Controversy continues to dog the award of the historic Four Forest Restoration Initiative (4FRI), the best hope for thinning millions of acres of fire-prone forests surrounding Rim Country.
This week Gila County Supervisor Tommie Martin raised questions about whether the winning bidder actually had any investors or the money needed to fulfill the contract to thin 300,000 acres in the next 10 years.
“They hoped to draw investors by getting the contract,” Martin said at Tuesday’s board of supervisors meeting.
The Forest Service recently awarded an initial contract to thin and restore some 300,000 acres in the Kaibab, Coconino, Apache-Sitgreaves and Tonto national forests. A diverse group that includes loggers, environmentalists and local officials like Martin spent years coming up with the plan to use timber companies to carry out landscape-scale restoration of ponderosa pine forests in northern Arizona.
The overall goal of 4FRI is to restore the structure, pattern and composition of fire-adapted ecosystems, which will reduce fuels while also improving forest health and natural diversity. The project aims to create sustainable ecosystems and industries in the long term. The restoration-based work opportunities are expected to create jobs across northern Arizona.
The Southwest Regional contracts office of the U.S. Forest Service selected Pioneer Forest Products as the contractor to perform treatments on the four forests.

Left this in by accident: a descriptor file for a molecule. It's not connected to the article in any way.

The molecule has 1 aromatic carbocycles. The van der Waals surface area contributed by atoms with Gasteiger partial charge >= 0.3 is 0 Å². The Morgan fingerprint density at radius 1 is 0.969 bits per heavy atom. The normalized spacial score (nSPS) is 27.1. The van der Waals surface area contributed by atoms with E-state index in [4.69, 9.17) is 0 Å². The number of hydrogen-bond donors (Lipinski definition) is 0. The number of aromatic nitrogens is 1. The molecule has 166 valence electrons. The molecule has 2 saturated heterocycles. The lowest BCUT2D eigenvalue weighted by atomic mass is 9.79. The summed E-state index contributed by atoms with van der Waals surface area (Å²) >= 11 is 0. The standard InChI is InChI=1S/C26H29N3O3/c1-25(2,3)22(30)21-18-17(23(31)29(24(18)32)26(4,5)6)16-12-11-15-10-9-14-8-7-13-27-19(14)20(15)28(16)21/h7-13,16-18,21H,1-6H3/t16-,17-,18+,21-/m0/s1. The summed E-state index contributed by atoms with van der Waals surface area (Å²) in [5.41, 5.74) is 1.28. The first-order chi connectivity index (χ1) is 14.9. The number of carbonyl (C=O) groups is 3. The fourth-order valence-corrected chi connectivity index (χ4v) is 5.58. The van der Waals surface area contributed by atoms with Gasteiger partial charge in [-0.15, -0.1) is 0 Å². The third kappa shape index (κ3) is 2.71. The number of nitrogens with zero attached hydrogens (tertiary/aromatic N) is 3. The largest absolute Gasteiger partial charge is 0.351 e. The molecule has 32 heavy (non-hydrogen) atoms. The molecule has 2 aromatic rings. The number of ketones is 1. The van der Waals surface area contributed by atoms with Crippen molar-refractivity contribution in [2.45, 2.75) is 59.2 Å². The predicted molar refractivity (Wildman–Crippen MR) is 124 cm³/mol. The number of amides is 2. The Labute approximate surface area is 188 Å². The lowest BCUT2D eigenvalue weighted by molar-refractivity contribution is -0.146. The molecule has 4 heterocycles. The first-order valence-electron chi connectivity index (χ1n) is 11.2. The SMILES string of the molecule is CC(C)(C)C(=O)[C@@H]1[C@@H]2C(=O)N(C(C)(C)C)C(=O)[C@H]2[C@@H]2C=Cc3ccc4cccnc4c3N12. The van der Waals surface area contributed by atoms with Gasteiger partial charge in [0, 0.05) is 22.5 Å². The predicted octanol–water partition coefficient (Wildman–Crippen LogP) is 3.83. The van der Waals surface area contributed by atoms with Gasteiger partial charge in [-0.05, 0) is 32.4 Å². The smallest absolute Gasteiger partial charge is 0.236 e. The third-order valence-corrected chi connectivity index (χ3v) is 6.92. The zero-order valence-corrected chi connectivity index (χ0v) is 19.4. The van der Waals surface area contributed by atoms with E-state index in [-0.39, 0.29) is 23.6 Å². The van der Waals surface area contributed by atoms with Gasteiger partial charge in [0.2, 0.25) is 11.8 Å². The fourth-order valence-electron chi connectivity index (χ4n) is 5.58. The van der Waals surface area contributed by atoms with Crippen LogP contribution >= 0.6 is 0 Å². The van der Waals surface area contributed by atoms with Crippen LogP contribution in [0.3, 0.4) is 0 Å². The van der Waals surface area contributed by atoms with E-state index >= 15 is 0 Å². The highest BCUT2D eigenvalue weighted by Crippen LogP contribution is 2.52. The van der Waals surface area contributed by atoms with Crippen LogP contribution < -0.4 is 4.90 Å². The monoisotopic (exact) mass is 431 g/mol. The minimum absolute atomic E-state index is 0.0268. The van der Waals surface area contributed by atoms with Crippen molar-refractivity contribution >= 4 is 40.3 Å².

Now, Pioneer Forest Products finds itself at the eye of the 4FRI storm.
Many stakeholders in the project have objected to the selection of Pioneer Forest Products, which has as a linchpin partner a former U.S. Forest Service official who many blame for the policies that have contributed to the area’s declining, fire-prone forests.
Critics said Pioneer offered millions less than another bidder, which had also agreed to spend $500,000 annually to monitor the environmental effects of the thinning project.
Supervisor Martin has played a pivotal role in the 4FRI project. At the July 17 meeting of the board, she said she had learned that Pioneer Forest Products had no investors when it made its bid to be the 4FRI contractor and still has no investors.
She said she would seek answers about the bid award from U.S. Department of Agriculture officials when she visits Washington, D.C. on July 26.
The Forest Service said the bid was based on many factors, especially on the company’s ability to turn the small trees choking the forest into profitable products.
Pioneer CEO Herman Hauck said the company will thin 5,000 acres this year as it gears up and brings into operation a wood mill in Winslow that will employ 600 people. The project will employ another 400 people doing the actual logging work.
The Winslow mill will convert trees greater than five inches in diameter into high-value lumber and laminate wood panels used for doors, windows and specialized components.